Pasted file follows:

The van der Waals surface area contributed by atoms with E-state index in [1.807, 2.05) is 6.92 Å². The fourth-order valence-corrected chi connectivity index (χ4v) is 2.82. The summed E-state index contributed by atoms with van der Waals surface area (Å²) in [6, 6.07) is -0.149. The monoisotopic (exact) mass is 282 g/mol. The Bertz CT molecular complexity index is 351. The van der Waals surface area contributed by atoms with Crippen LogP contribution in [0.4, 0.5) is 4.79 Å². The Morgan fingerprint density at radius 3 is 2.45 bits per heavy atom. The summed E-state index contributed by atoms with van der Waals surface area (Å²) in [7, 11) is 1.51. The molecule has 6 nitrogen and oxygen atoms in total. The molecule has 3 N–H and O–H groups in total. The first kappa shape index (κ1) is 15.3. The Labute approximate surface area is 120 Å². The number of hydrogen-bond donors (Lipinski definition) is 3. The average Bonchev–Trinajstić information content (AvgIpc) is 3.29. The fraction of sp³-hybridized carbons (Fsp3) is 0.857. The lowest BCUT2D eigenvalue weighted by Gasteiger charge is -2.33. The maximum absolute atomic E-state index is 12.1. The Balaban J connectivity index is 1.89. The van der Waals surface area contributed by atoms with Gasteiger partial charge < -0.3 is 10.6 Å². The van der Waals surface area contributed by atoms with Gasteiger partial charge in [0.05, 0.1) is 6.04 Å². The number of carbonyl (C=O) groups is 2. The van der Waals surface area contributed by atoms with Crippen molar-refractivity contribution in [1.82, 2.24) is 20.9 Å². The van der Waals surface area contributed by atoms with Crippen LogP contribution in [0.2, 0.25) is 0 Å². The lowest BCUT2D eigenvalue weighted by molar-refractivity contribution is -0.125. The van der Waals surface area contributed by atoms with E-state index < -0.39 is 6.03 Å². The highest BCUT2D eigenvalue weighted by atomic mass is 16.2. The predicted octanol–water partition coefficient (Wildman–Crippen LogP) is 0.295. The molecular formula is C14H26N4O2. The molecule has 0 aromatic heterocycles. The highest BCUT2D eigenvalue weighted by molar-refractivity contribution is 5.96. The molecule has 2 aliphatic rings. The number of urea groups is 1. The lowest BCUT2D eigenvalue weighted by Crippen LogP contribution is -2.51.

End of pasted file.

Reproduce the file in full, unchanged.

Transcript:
The van der Waals surface area contributed by atoms with E-state index in [1.807, 2.05) is 6.92 Å². The fourth-order valence-corrected chi connectivity index (χ4v) is 2.82. The summed E-state index contributed by atoms with van der Waals surface area (Å²) in [6, 6.07) is -0.149. The monoisotopic (exact) mass is 282 g/mol. The Bertz CT molecular complexity index is 351. The van der Waals surface area contributed by atoms with Crippen LogP contribution in [0.4, 0.5) is 4.79 Å². The Morgan fingerprint density at radius 3 is 2.45 bits per heavy atom. The summed E-state index contributed by atoms with van der Waals surface area (Å²) in [7, 11) is 1.51. The molecule has 6 nitrogen and oxygen atoms in total. The molecule has 3 N–H and O–H groups in total. The first kappa shape index (κ1) is 15.3. The Labute approximate surface area is 120 Å². The number of hydrogen-bond donors (Lipinski definition) is 3. The average Bonchev–Trinajstić information content (AvgIpc) is 3.29. The fraction of sp³-hybridized carbons (Fsp3) is 0.857. The lowest BCUT2D eigenvalue weighted by Gasteiger charge is -2.33. The maximum absolute atomic E-state index is 12.1. The Balaban J connectivity index is 1.89. The van der Waals surface area contributed by atoms with Gasteiger partial charge < -0.3 is 10.6 Å². The van der Waals surface area contributed by atoms with Gasteiger partial charge in [0.05, 0.1) is 6.04 Å². The number of carbonyl (C=O) groups is 2. The van der Waals surface area contributed by atoms with Crippen molar-refractivity contribution in [1.82, 2.24) is 20.9 Å². The van der Waals surface area contributed by atoms with Crippen LogP contribution in [0.2, 0.25) is 0 Å². The lowest BCUT2D eigenvalue weighted by molar-refractivity contribution is -0.125. The van der Waals surface area contributed by atoms with E-state index < -0.39 is 6.03 Å². The highest BCUT2D eigenvalue weighted by atomic mass is 16.2. The predicted octanol–water partition coefficient (Wildman–Crippen LogP) is 0.295. The molecular formula is C14H26N4O2. The molecule has 0 aromatic heterocycles. The highest BCUT2D eigenvalue weighted by molar-refractivity contribution is 5.96. The molecule has 2 aliphatic rings. The number of urea groups is 1. The lowest BCUT2D eigenvalue weighted by Crippen LogP contribution is -2.51.